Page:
• While Telstra’s offering is comprehensive and unique in the market, like cloud, edge will have room for all kinds of players and Telstra will see more competition as the market matures.

Telstra recently updated the market with its roadmap for its new “Telstra Edge Compute” platform that launched its first solution. Telstra Edge Compute is comprised of various existing Telstra products as well as new ones developed through partnerships made over the past several years. Essentially the company is stitching together the results of the last few years of product development (Telstra Adaptive Networks, Telstra Adaptive Cloud, and Telstra Adaptive Edge) and partnerships (Ericsson/Cradlepoint, Microsoft Azure, and AWS) to provide an all-in-one “edge” solution to the market. In this case, “all-in-one” includes network and connectivity (Telstra 5G, NBN, or third party), SD-WAN, security (next generation firewalls, secure cloud gateways, endpoint security, secure network architecture, and monitoring), storage and compute infrastructure from Telstra, AWS Outposts or Microsoft Azure Stack, and Telstra IoT capabilities wrapped in professional services and service management led by Telstra’s consulting arm Telstra Purple.

Telstra’s edge is an extension of existing customer cloud and data center environments. As such, the Telstra Purple professional services component will be key. Like the cloud migration journeys many enterprises have undergone over the past several years, Telstra envisions a similar edge migration journey. Customers will undergo application, infrastructure, and security architecture discovery with Telstra guiding customers towards a mix of on-premises, edge and cloud deployments, and connectivity types based on application performance requirements.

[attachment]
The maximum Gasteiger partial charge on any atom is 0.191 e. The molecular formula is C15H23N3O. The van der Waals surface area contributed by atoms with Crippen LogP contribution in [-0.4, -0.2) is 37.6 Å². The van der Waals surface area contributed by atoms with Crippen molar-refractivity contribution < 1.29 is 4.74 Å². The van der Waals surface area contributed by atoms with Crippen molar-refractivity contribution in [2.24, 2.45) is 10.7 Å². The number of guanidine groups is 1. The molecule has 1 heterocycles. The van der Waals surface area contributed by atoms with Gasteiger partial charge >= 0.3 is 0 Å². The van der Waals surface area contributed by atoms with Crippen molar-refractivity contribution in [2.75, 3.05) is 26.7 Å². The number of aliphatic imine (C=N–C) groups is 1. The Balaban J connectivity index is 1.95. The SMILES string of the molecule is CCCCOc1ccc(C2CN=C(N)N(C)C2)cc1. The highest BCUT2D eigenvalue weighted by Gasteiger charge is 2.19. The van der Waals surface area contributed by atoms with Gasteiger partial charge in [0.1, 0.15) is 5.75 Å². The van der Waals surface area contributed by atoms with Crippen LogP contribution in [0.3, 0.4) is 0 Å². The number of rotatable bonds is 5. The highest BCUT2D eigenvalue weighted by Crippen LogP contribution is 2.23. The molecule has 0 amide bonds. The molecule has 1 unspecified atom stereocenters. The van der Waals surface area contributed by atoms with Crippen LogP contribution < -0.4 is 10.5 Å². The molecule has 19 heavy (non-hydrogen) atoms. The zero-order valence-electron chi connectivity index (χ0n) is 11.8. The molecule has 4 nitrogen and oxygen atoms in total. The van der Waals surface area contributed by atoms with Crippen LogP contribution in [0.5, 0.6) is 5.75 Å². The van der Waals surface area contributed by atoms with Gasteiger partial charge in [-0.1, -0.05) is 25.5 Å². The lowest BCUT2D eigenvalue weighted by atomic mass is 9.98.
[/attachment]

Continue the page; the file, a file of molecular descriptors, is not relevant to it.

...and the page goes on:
Continue reading “Telstra’s Edge Platform Is Set to Lead the Way in the Australian Edge Market, but May Have Company Soon”

Field Solutions Group: The Rural Telco Tier 1s Should Keep an Eye On

M. Rogers

Summary Bullets:

  • FSG, a telco focused only on regional and rural Australia, is set to become Australia’s fourth MNO in 2022 as it builds out a 200-plus tower network.
  • The company has valuable spectrum assets, a unique neutral host approach, and a focus on critical verticals to become a threat in the enterprise 5G market in rural areas.

A little-known, fledgling telecom company called Field Solutions Group (FSG) has quietly become Australia’s fourth mobile network operator.  The company, which focuses specifically on providing FWA, NBN, and mobile services to regional and rural Australian businesses and government organizations, has an ambitious plan to build out more than 200 mobile towers in regional and rural Australia by 2023.  Currently, the company only offers FWA on its ‘Regional Australia Network,’ but through government grants from the Mobile Blackspot Program, technology partnerships with Optus, and the recent acquisition of Tasmanet, the company hopes to be a disruptive fourth MNO option for regional and rural governments and businesses.  While the company is small, earning AUD 18.8 million in FY 2021 (ended June 30, 2021), the company has a few things working in its favor that could enable it to become a real challenger to the largest telcos when competing for business and enterprise 5G revenues in rural and regional Australia over the coming years. Continue reading “Field Solutions Group: The Rural Telco Tier 1s Should Keep an Eye On”